John Randolph Hearst Jr. Dies

Grandson of William Randolph Hearst was 77

John Randolph Hearst Jr., a grandson of media titan William Randolph Hearst and heir to the family fortune, has died, the company said Saturday. He was 77.

Hearst, who as a child lived at his family's Hearst Castle in San Simeon, died Friday in New York City, the Hearst Corp. said in a statement on its website. The cause of death was not disclosed.

John R. "Bunky'' Hearst spent most of his career at the company his grandfather founded. Besides serving on the board, he was a trustee of The Hearst Family Trust and a director of the Hearst

Though based in New York, the Hearst Corp. has deep roots in California, where the company for many years owned the San Francisco Examiner and the Los Angeles Examiner (later called the Herald Examiner after a merger). 

"John was always very devoted to the company founded by his grandfather,'' said Frank A. Bennack Jr., CEO of Hearst Corp. "Those of us who served with him on the various Hearst Boards
remember his great wit and interest in everything the company and Foundations were doing. Bunky will be greatly missed.''

He also worked for Hearst publications, including as a news photographer for the New York Daily Mirror in the 1950s and as an editor for Motor Boating & Sailing magazine.

He suffered a debilitating stroke in 1989, but several months later, he married 50-year-old Barbara Hearst. The marriage lasted until 2004, when Barbara Hearst filed for divorce, accusing him of
constructive abandonment and cruel and inhumane treatment.


Get Los Angeles's latest local news on crime, entertainment, weather, schools, COVID, cost of living and more. Here's your go-to source for today's LA news.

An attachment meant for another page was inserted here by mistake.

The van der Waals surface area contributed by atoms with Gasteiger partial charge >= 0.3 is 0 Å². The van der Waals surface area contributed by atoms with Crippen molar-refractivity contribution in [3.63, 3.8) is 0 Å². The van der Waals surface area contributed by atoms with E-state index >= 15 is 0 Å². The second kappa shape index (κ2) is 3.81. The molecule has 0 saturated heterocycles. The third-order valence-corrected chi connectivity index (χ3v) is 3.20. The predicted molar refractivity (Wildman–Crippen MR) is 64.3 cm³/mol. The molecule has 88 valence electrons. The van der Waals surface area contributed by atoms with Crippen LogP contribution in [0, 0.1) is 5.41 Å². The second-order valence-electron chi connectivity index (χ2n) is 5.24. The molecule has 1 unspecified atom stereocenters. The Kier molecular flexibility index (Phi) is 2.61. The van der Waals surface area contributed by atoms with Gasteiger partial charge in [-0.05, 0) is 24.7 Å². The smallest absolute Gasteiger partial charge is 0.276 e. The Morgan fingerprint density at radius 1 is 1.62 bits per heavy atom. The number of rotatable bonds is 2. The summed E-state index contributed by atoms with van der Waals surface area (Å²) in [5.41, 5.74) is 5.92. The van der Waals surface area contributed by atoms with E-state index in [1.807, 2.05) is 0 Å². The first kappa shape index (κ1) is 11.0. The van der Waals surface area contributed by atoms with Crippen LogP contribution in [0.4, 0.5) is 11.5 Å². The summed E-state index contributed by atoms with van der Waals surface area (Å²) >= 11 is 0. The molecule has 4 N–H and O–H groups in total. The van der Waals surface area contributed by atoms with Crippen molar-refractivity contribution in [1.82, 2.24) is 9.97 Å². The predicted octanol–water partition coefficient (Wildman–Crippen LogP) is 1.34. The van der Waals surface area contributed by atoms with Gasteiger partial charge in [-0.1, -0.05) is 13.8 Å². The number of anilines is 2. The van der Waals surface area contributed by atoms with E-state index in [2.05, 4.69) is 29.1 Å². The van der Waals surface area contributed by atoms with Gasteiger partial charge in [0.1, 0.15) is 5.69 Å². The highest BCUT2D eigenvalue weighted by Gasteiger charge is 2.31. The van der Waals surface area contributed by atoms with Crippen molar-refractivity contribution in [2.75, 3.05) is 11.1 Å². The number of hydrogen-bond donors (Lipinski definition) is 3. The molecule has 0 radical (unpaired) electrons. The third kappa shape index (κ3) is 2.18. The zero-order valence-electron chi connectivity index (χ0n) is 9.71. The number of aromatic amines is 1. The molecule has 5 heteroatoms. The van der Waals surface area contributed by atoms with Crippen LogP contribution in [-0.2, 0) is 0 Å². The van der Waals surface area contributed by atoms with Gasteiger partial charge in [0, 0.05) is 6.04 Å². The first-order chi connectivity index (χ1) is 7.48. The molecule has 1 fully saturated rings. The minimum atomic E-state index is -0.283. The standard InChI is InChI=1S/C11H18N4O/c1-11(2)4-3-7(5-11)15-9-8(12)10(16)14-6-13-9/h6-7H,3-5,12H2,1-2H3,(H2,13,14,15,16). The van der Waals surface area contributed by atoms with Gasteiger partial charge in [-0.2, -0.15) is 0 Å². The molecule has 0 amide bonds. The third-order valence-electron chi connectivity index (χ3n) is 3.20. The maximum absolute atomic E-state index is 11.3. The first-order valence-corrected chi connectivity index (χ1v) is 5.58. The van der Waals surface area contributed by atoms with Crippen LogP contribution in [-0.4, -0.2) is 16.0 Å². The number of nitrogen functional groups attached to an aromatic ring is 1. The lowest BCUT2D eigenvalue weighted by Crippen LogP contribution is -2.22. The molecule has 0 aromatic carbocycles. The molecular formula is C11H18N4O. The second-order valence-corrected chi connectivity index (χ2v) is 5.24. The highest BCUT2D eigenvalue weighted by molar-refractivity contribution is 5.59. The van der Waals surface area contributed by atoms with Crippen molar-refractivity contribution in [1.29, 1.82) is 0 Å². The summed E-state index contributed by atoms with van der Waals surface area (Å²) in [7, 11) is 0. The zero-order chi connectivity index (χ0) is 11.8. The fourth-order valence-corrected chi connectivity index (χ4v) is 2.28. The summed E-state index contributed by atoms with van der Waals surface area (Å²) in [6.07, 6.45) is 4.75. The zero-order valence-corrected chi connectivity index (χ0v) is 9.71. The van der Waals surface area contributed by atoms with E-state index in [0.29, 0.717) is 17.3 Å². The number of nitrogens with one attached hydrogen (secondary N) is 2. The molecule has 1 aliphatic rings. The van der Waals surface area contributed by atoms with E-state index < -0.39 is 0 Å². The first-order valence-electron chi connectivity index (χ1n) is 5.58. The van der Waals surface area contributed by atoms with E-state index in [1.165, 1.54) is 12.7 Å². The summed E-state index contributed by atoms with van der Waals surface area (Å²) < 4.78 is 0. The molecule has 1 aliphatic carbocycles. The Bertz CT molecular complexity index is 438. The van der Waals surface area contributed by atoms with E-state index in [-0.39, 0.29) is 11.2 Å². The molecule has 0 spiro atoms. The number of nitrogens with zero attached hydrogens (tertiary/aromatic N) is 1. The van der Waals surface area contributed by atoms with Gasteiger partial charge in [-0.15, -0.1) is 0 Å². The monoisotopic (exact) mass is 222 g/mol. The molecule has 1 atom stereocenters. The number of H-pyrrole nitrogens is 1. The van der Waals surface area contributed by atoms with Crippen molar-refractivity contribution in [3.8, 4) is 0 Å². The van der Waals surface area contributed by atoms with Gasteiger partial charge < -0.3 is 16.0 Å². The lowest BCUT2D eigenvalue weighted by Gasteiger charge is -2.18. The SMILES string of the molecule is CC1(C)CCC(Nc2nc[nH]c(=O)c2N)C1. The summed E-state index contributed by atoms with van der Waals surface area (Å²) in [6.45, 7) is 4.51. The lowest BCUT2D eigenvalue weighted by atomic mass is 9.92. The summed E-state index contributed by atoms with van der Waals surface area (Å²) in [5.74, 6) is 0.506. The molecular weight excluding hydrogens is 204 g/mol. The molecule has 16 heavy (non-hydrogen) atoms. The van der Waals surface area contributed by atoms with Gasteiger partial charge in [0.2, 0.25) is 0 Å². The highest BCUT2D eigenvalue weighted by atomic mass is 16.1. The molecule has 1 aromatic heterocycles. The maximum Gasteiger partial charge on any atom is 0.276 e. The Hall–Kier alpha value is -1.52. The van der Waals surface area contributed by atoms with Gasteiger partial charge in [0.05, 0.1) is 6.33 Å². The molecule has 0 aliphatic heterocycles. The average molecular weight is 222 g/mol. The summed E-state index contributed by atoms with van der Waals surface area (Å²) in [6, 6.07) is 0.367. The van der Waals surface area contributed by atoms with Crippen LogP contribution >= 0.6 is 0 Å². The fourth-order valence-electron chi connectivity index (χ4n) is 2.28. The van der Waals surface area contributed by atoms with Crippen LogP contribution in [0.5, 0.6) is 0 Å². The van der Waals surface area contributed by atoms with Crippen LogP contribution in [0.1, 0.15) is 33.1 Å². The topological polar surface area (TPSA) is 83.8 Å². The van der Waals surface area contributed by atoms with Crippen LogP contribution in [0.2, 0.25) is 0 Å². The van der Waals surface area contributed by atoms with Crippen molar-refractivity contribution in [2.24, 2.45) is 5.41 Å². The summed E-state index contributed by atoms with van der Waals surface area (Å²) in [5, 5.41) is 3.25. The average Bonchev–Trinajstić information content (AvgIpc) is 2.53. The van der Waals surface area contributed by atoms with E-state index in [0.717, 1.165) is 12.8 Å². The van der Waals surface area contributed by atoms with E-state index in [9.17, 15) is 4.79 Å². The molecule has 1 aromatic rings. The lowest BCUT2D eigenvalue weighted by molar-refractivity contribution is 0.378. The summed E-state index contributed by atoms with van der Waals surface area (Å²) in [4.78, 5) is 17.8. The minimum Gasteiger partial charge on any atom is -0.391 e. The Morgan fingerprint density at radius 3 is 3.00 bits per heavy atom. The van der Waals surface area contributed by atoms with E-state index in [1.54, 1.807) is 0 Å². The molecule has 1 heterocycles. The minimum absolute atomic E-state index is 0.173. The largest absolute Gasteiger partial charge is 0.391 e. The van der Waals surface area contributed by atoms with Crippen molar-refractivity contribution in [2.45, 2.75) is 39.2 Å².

Owner of beloved Olvera Street burro pleads with board commissioners to stay in business

Hit-and-run driver sought after striking 84-year-old woman in Hollywood

In 2007, in the midst of legal proceedings, Barbara Hearst asked a state Supreme Court judge to increase her monthly support from $26,000 to $90,000.

But the judge instead reduced it to $20,000, suggesting Bunky Hearst's wife had looted his estate by going on a spending spree with her husband's money and investment accounts.

The judge also recounted how, according to court papers, Hearst's wife entered his bedroom with two process servers and told him, "We can do it ugly, or we can do it nice. ... Remember one thing, I'm much smarter than you are.''

The New York Post put it on a list of the city's nastiest divorces.

Bunky Hearst was born in New York City on Dec. 8, 1933, to John Randolph Hearst and Gretchen Wilson. He spent his youth at Hearst Castle. He said his nickname came from a character in one of his grandfather's newspapers, the New York Journal-American. He is survived by his daughter, Lisa Hearst Hagerman, and three grandchildren.

Contact Us